by Chris Larsen
After six months of living on the Chippewa River, duck season finally arrived. I had scoped out a peninsula point all summer long. It just looked ducky and better yet, was about a half mile upriver from the city park. My hunting partner and I beached the boat and started sorting decoys when we saw headlights approaching. It wasn't a car. This was the boat of a serious duck hunter and a guy who, we would find out later, had hunted this section of river for decades.
I'm sure he was used to having the river to himself during the week and here we were, encroaching on his territory. He was a friendly enough fellow. We invited him to hunt with us, but he graciously declined. He would head further up river to another spot that became one of my all-time favorite duck hunting spots. Before firing up his outboard, he offered a warning. "You see that stake in the ground? That's the marker for the city limits." Wow, we were literally hunting a step from the city limits.
It really was a choice spot. Birds could easily see it from their roosts in the city park. It was on the way to many of their favorite feeding fields. We hunted this spot often and had several birds drop right into the decoys before legal shooting time on cloudless mornings. Later in the day, the mallards collected by my lab would have corn literally falling out of their beaks. They couldn't wait to get to water to wash their meal down.
The real beauty of this spot was what I called the 7:30 shoot. Around this time, folks would be out for their morning jog through the park and they would push all the birds out. Feeling to lazy to fly all the way to their dining hall, these fat mallards and geese would just get up and head to the next spot on the river that looked safe, our decoy spread.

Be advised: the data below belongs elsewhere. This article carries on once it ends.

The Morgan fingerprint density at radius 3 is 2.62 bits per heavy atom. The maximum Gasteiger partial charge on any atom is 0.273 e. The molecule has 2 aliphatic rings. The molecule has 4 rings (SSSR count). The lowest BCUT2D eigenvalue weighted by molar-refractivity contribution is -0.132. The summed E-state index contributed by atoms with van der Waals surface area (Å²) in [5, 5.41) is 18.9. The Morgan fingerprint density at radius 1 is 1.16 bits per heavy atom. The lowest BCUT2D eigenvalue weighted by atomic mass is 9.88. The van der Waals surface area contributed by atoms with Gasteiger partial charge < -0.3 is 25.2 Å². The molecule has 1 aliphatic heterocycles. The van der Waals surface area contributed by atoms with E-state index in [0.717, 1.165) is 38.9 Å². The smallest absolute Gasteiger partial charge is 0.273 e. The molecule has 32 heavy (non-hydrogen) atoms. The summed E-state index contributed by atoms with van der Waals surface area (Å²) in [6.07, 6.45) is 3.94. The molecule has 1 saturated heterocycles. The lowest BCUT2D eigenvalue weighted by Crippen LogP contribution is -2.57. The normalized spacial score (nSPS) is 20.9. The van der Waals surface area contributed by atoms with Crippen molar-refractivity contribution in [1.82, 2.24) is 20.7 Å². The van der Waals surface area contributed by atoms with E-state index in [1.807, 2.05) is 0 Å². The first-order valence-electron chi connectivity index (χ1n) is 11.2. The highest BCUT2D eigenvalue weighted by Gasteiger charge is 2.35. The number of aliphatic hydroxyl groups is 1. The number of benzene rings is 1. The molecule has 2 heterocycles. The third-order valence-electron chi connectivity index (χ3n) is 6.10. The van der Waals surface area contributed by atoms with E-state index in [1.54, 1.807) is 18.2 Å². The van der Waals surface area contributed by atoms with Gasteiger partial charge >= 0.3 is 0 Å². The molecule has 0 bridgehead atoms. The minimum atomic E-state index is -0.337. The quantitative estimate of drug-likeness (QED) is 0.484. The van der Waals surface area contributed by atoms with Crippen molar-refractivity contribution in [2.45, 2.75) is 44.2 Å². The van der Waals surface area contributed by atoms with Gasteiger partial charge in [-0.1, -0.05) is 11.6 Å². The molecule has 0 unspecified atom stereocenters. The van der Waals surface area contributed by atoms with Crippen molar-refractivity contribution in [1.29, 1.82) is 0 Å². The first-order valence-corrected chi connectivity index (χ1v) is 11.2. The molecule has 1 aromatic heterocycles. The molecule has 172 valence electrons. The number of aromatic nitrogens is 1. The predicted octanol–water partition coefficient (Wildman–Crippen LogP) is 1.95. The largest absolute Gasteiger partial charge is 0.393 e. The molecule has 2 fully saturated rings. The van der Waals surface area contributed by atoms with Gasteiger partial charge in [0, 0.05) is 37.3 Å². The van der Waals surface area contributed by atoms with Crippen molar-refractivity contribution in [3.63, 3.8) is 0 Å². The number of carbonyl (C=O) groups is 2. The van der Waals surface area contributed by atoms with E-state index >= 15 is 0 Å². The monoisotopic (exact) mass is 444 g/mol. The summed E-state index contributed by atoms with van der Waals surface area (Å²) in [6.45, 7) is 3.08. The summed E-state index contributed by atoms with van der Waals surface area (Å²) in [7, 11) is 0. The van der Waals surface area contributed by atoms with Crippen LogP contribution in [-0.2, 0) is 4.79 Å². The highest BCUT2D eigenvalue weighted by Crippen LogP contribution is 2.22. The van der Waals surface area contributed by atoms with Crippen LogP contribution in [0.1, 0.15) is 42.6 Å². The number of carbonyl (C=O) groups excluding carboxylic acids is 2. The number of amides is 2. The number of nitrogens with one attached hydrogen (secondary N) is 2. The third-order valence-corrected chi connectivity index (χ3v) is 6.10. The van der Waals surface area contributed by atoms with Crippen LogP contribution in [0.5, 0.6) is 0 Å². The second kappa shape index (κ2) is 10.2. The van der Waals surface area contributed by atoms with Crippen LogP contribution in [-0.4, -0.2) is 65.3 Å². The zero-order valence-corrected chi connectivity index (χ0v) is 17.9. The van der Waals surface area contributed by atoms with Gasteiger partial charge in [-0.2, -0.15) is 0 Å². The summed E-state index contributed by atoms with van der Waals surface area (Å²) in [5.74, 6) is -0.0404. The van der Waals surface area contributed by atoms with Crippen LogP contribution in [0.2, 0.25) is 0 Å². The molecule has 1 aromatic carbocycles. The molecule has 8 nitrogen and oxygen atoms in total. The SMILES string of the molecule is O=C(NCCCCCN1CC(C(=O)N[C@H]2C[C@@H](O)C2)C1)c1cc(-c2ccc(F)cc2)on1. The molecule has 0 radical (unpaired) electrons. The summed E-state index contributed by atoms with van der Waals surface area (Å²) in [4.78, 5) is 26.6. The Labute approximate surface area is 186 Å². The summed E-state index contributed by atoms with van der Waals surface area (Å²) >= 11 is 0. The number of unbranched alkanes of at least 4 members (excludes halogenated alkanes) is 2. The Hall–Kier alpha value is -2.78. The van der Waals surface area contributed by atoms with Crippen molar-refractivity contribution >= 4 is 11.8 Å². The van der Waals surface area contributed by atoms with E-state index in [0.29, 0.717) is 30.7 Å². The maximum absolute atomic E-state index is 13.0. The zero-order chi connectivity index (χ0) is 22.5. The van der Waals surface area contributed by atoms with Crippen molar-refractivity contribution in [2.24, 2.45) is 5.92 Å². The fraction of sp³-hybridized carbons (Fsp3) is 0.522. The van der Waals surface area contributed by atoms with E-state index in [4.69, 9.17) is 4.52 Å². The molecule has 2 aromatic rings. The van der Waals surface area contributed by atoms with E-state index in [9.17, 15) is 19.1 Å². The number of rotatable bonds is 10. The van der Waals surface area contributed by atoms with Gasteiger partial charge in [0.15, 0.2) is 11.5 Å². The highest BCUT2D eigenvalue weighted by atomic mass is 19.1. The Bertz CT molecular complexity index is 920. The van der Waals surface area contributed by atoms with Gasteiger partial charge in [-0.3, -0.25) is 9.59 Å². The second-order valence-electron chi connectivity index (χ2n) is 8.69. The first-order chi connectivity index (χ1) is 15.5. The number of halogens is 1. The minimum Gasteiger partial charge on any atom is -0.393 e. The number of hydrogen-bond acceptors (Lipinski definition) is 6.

There are a lot of these types of opportunities out there for hunters to take advantage of, especially in areas inundated with large resident goose populations. My new hometown has a city pond that hosts well over two thousand ducks and geese from September until freeze out. Hunting on this pond is a no-no but anyone with a vehicle and general knowledge of rural roads outside of town can follow them to the fields as they head out for an evening meal. Permission is usually a given unless the farmer has already promised it to someone else. These birds are a nuisance and farmers are usually more than willing to get rid of them.
Big flocks of urban geese generally feed like locusts. They will return to the same fields until they eat the field empty, a fresh field is found, or they are pressured off it. Once you find the field they are feeding in, make note of the exact point they are feeding in. If you are a hundred yards off, you may spend the next morning watching geese land close to you, yet out of range. It's a disheartening feeling that I have experienced several times.
Once you've scouted out the field and secured permission to hunt, it's hunting time. I like to use decoys, but you don't need a ton of them. A dozen or two to give birds a reference point is all that's required. Geese will usually begin heading to the fields a half hour after sunrise. Hungry geese that know where they are headed to feed are usually pretty talkative and you will have plenty of time to hunker down if you are paying attention. Coffin blinds are incredibly effective but I've killed my share of birds sitting on a bucket a few rows into standing corn and even just laying down on the ground right in the middle of the decoy spread.
I'm often asked, "how do you call in geese?" My answer, "very little." If your scouting is good and you're truly on the "X", you really don't need to call. If you are sitting where the birds want to go anyway, every time you blow on the call, you risk blowing your cover. If I see birds heading elsewhere, I'll play some goose music for them until they turn my way. At that point, put away the call, cover your face and click the safety off... it's time to start shooting!
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